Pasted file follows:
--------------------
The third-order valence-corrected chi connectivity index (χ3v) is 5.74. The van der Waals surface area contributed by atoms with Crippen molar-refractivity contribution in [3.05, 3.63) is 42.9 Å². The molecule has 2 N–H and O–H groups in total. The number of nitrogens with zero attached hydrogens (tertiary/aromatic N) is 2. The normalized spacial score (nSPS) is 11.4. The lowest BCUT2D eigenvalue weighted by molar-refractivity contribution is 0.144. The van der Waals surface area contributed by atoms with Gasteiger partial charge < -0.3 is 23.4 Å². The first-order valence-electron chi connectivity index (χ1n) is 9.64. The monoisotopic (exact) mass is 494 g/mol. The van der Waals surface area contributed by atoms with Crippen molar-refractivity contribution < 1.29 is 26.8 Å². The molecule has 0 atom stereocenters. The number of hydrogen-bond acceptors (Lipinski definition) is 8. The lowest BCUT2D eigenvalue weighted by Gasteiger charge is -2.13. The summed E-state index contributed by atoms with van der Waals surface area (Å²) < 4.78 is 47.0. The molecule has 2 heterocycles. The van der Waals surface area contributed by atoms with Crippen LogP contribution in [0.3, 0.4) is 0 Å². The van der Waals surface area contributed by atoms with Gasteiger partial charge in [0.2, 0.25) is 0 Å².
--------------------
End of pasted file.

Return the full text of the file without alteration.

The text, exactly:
The third-order valence-corrected chi connectivity index (χ3v) is 5.74. The van der Waals surface area contributed by atoms with Crippen molar-refractivity contribution in [3.05, 3.63) is 42.9 Å². The molecule has 2 N–H and O–H groups in total. The number of nitrogens with zero attached hydrogens (tertiary/aromatic N) is 2. The normalized spacial score (nSPS) is 11.4. The lowest BCUT2D eigenvalue weighted by molar-refractivity contribution is 0.144. The van der Waals surface area contributed by atoms with Gasteiger partial charge < -0.3 is 23.4 Å². The first-order valence-electron chi connectivity index (χ1n) is 9.64. The monoisotopic (exact) mass is 494 g/mol. The van der Waals surface area contributed by atoms with Crippen molar-refractivity contribution < 1.29 is 26.8 Å². The molecule has 0 atom stereocenters. The number of hydrogen-bond acceptors (Lipinski definition) is 8. The lowest BCUT2D eigenvalue weighted by Gasteiger charge is -2.13. The summed E-state index contributed by atoms with van der Waals surface area (Å²) < 4.78 is 47.0. The molecule has 2 heterocycles. The van der Waals surface area contributed by atoms with Crippen LogP contribution in [0.3, 0.4) is 0 Å². The van der Waals surface area contributed by atoms with Gasteiger partial charge in [0.2, 0.25) is 0 Å².